About 1926, Rika added a wing, which she used for additional living space, a liquor store, fur storage, and the Big Delta (then known as Washburn)[4] Post Office.[18] She was appointed as the US postmaster and served until 1946.[18] Eventually Wallen also homesteaded an adjoining piece of land, bringing her holdings to 320 acres (130 ha).

End of an era[edit]

The construction of the Alaska Railroad was completed in 1922, but by the 1930s, due to effects of the Great Depression, freight traffic declined on the railroad. In 1935, the Alaska Road Commission tried to force shippers to use the railroad, and raised the toll at the Tanana ferry crossing to almost 10 dollars a ton. The truckers rebelled at this, with some violent skirmishes. Pirate ferry operations were started, lasting until the start of World War II.[21]

With the coming of the war and construction of the ALCAN Highway, which connected to the Richardson south of Big Delta, road traffic waned further. The ferry crossing was replaced by a wooden bridge, and later, a larger steel bridge was constructed downriver. This caused rerouting of the highway away from the roadhouse, drawing off traffic and travelers. Wallen operated the roadhouse through the 1940s and early 1950s, although in later years guests were by invitation only.[18] John Hajdukovich died in 1965,[10] and Rika Wallen died four years later in 1969.[9]

Big Delta State Historical Park[edit]

Big Delta Historic District
Alaska Heritage Resources Survey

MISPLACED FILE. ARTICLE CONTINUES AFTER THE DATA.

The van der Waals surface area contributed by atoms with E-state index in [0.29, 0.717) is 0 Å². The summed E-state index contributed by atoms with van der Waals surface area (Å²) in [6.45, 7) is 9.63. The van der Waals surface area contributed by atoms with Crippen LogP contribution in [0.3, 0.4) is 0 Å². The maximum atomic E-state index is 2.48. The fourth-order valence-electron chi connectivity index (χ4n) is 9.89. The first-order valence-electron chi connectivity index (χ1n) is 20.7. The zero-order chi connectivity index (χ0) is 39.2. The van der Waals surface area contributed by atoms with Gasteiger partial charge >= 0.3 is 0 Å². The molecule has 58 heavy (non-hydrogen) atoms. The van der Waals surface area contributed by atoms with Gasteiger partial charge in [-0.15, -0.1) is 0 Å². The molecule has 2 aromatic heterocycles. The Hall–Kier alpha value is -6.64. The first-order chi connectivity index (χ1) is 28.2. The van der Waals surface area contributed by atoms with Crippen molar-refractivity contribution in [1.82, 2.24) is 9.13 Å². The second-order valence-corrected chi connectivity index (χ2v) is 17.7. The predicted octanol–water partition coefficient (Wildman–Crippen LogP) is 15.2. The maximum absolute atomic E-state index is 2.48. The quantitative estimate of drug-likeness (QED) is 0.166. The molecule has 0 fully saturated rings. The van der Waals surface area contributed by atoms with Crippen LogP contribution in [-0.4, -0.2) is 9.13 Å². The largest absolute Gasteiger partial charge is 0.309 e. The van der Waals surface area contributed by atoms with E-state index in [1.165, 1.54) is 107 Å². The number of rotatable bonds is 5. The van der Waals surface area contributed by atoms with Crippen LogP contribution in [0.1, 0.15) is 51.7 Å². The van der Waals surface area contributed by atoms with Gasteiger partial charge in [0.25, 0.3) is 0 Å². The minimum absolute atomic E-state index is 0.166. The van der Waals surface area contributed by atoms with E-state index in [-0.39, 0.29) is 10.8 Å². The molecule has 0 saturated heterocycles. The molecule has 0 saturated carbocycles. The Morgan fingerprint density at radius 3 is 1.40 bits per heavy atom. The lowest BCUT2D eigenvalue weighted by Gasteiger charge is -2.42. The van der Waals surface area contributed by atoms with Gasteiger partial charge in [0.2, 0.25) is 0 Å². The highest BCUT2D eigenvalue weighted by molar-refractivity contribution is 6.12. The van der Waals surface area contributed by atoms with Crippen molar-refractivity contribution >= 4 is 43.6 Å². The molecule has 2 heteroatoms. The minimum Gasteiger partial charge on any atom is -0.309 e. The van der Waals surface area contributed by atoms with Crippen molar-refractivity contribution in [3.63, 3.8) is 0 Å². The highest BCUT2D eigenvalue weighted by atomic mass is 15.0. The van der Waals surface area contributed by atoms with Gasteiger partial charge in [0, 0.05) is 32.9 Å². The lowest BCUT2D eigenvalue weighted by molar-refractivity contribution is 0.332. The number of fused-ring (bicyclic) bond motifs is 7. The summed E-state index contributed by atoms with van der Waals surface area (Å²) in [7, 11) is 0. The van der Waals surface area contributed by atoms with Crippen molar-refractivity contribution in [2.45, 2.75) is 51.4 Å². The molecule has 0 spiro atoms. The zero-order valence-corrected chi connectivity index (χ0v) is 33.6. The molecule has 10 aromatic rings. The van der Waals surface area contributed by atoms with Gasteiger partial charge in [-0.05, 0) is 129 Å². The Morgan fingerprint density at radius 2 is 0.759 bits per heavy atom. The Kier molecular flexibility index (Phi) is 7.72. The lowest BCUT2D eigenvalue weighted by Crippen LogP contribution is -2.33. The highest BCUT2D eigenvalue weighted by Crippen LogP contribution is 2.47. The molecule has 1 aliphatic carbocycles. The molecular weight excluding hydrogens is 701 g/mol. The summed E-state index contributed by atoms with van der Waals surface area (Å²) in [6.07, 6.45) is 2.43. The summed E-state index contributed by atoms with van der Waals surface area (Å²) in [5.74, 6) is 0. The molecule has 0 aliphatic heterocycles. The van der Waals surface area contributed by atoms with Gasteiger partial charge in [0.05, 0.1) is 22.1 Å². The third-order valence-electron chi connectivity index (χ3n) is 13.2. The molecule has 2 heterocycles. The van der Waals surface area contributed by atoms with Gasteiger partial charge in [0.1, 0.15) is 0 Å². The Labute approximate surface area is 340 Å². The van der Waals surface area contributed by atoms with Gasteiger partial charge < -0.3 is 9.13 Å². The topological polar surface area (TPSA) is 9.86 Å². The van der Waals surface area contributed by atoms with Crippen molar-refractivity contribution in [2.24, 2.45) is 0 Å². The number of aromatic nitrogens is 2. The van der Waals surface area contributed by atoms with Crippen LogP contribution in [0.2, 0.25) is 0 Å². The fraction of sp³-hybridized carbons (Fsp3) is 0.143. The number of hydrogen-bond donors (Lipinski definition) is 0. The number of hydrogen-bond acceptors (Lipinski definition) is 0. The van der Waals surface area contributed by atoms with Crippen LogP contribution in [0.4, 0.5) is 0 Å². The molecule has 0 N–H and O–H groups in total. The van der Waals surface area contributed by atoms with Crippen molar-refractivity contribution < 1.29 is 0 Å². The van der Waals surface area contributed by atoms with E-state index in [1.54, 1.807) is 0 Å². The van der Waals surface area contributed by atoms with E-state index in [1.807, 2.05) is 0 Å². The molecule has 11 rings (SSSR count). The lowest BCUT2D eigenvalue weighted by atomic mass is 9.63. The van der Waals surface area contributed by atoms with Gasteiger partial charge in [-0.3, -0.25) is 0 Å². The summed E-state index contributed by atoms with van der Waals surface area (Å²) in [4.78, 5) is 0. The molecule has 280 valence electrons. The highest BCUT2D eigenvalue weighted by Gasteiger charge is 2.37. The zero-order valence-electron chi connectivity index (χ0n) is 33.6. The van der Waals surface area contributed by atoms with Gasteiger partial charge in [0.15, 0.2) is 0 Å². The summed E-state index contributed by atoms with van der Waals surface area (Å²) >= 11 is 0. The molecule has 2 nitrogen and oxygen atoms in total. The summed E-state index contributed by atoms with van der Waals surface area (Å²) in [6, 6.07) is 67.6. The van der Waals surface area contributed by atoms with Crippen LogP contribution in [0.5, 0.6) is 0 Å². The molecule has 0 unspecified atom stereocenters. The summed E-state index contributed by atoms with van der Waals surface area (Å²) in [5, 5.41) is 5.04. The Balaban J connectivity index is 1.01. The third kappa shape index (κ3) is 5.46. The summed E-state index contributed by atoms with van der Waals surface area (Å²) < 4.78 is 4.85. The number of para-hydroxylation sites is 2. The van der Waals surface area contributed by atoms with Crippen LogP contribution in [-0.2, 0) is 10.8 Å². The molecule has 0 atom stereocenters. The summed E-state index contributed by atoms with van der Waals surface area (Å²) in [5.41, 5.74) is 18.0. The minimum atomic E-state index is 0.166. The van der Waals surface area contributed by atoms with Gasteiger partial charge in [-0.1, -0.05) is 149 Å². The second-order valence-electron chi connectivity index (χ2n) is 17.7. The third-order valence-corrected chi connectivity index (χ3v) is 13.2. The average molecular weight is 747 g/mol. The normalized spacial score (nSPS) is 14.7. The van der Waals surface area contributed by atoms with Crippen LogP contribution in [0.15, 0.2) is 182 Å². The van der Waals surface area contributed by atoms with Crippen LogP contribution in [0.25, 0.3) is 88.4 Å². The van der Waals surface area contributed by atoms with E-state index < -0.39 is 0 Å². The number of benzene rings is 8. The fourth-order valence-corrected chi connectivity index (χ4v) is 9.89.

Rika's Landing Roadhouse is located in Alaska
Rika's Landing Roadhouse
LocationMile 274.5, Richardson Highway, Big Delta, Alaska
Coordinates64°09′17″N 145°50′24″W / 64.15463°N 145.84012°W / 64.15463; -145.84012
Area10.26 acres (4.15 ha)
NRHP reference No.91000252[1]
Added to NRHPMarch 20, 1991
Map this section's coordinates using: OpenStreetMap

According to Judy Ferguson in Parallel Destinies, a biography of Hajdukovich and Wallen:

"For fifty years, Rika was a stake in the ground for the roaming John. While John traded and prospected, Rika ran the hub of the Upper Tanana's cross-roads. Her establishment was "town" to the three hundred people who walked the trails to the Alaskan-Canadian border. John and Rika were the history of the Upper Tanana Valley."[22]

Rika's Roadhouse, the adjacent outbuildings, and property are preserved as the Big Delta State Historical Park.[7] In 1976 the roadhouse was placed on the National Register of Historic Places, and the entire cluster was listed as the Big Delta Historic District in 1991.[1][23] The structure was restored in 1984 by Stanton and Stanton Construction (owned and operated by brothers, Eldon and Richard Stanton). It was placed on a new foundation using original timbers, and in some areas, the packing crate floor was restored.[14] It is now operated as a "house museum"; some rooms have been fitted with 1920s-1930s period furniture and accessories donated by local residents.[7] The property also has a food service facility called the "Packhouse Pavilion" operated by a local concessionaire.[24][25]

Contributing Properties[edit]

The historical district contains a total of 18 contributing properties, built between 1906 and 1935: